Michael Webster

Bunker Mentality
Location: 47620
Nationality: American
Biography:   I am an American photographer, currently living in the United States.  I find it  hard to classify myself. We can take photography in so many different directions these days. I like to wander through all kinds of different... read on
Private Story
Bunker Mentality
Credits: michael webster
Updated: 06/30/16
Archived as:  ,

Bunker Mentality is one of my attempts to bring a New Journalsim attitude to visual storytelling. Many of the photos depict an altered reality; one that, hopefully, illlustrates actual reality in a much deeper way than could be achieved through straight up documentary work.  Basically, it's looking for Truth with a capital T. Any photo you see may, or may not, be strictly factual. For the sake of journalistic integrity, it's best to consider Bunker Mentality a work of fiction. 

This project came about during an interesting time for me. In the Spring of 2012, I had read an article about psilocybin and how a researcher was running an off-the-books experiment in which people took small doses daily for health purposes. I wondered if that would benefit my health, decided to try it out, and was three or four months into it by the time fall rolled around and I finally got around to biking out to the Rockaways, where I discovered the bunkers at Fort Tilden Park, and developed something of a bunker mentality.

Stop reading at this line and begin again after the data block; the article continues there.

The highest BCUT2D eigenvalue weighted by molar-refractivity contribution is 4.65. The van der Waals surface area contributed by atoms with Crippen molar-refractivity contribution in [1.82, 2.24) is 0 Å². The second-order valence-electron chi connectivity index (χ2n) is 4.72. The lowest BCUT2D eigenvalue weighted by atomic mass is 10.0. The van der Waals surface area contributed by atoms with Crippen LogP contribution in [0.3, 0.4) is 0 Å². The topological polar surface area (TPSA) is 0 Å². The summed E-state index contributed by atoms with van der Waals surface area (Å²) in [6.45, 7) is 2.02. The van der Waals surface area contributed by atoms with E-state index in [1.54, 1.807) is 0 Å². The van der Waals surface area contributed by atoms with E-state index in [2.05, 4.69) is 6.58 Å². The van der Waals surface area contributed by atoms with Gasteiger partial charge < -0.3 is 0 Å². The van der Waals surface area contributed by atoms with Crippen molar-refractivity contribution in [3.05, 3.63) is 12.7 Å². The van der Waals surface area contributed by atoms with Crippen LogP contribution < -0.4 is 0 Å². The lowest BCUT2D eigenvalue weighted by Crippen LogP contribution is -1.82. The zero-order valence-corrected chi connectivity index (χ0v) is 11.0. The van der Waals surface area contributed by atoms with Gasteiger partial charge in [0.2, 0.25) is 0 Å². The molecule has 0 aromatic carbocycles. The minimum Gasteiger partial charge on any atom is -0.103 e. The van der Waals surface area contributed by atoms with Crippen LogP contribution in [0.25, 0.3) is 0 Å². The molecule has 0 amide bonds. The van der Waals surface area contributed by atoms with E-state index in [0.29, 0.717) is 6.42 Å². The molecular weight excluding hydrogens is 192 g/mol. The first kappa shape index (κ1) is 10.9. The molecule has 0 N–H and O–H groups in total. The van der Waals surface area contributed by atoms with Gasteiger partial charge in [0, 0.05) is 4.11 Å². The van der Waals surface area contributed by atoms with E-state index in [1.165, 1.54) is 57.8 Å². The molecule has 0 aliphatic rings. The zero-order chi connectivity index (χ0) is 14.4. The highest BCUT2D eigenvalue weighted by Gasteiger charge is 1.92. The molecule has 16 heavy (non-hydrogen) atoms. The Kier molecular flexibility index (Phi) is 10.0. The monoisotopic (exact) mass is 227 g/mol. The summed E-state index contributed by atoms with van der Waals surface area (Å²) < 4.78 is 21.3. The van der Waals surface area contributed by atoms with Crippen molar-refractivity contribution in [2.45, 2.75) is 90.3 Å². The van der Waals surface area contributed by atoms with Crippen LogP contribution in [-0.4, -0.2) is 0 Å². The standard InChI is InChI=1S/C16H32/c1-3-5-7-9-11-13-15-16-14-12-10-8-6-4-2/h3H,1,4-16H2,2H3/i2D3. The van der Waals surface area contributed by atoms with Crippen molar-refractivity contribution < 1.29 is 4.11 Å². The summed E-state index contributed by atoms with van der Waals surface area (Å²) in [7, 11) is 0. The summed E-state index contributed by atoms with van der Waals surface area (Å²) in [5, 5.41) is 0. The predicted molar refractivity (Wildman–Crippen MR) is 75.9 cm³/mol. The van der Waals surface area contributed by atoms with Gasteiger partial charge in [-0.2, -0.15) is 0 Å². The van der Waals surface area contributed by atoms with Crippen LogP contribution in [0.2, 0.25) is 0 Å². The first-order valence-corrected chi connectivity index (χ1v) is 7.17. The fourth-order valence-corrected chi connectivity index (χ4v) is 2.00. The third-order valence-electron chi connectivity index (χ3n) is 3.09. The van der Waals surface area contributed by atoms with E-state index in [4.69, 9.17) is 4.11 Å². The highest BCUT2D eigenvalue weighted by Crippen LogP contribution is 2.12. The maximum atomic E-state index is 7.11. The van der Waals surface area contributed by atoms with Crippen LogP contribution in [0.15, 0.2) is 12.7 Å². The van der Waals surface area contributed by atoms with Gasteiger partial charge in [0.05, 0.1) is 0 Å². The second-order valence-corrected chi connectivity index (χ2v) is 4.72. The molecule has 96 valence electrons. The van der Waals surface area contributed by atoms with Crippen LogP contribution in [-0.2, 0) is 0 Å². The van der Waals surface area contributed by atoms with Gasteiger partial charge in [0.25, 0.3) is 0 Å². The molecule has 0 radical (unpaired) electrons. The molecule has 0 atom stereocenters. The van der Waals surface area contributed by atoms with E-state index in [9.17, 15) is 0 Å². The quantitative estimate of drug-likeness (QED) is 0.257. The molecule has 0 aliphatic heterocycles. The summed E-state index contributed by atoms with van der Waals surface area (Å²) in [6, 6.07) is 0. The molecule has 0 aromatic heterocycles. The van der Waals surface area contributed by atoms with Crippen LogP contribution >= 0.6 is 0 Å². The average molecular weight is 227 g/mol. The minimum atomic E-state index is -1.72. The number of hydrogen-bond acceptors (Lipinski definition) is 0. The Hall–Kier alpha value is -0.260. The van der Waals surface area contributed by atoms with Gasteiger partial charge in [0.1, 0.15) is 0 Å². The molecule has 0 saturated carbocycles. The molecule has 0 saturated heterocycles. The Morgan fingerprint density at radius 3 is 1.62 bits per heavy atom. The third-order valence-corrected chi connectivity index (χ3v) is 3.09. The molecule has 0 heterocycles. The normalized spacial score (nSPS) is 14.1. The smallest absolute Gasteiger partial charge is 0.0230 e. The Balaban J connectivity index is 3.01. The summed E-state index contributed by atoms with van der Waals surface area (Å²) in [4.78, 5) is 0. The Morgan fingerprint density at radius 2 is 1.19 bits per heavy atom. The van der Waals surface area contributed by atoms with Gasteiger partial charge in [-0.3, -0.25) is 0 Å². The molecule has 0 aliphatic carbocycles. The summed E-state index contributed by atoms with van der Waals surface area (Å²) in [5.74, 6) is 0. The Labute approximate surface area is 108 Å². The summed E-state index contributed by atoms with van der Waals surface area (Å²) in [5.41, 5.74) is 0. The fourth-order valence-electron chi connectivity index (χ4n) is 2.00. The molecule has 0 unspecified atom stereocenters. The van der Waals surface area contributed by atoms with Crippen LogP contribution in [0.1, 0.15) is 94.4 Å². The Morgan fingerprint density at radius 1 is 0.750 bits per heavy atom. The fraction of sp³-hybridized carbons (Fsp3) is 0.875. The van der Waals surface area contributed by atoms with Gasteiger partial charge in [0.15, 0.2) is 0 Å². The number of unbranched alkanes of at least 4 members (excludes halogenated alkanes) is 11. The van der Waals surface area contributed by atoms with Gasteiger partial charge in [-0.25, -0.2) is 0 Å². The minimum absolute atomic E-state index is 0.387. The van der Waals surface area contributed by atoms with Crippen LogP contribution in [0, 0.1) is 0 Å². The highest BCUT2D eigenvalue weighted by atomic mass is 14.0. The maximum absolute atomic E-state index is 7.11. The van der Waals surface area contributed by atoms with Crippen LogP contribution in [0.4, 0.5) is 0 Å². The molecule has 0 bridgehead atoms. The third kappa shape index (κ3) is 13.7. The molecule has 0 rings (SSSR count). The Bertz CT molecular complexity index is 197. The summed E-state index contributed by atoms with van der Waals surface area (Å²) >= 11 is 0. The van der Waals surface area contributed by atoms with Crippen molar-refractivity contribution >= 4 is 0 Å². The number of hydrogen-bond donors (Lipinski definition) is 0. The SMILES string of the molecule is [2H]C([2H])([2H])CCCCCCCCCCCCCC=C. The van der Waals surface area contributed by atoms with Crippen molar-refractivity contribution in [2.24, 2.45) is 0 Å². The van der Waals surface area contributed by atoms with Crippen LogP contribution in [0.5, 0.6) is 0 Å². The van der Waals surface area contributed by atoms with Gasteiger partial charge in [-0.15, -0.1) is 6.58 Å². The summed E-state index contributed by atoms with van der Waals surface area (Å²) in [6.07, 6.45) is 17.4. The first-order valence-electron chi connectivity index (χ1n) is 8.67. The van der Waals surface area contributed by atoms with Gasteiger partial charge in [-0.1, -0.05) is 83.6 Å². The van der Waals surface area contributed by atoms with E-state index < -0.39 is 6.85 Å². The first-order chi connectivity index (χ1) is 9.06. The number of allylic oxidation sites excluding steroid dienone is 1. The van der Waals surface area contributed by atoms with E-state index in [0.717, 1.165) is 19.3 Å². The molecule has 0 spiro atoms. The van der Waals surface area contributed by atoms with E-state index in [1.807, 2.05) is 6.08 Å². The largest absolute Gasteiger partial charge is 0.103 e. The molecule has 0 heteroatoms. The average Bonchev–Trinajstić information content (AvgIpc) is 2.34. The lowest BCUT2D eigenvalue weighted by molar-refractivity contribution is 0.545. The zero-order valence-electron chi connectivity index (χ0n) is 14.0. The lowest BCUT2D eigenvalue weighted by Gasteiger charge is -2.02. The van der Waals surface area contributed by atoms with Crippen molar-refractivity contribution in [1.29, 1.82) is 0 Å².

Normally, the slight effect I would notice from my morning cup of mushroom tea would be positive, but inside those bunkers, many of which were fillled with swastikas and other racist graffiti, I flet a deep sickness and existential dread. Meanwhile, we were in the last stage of the Presidential election, which was also brought a lot of racists and other haters out of the woodwork, and left me feeling sick and dreadful when I'd give in and pay attention to it. And technically, I'd just come off the final shoot for my  Curious People project, in which I had used a lot of flash with gels to get the lighting I thought best.

So it all came together: the societal sickness, deased nature and politics, existential dread, and manufactured colors.

My  Bunker Mentality.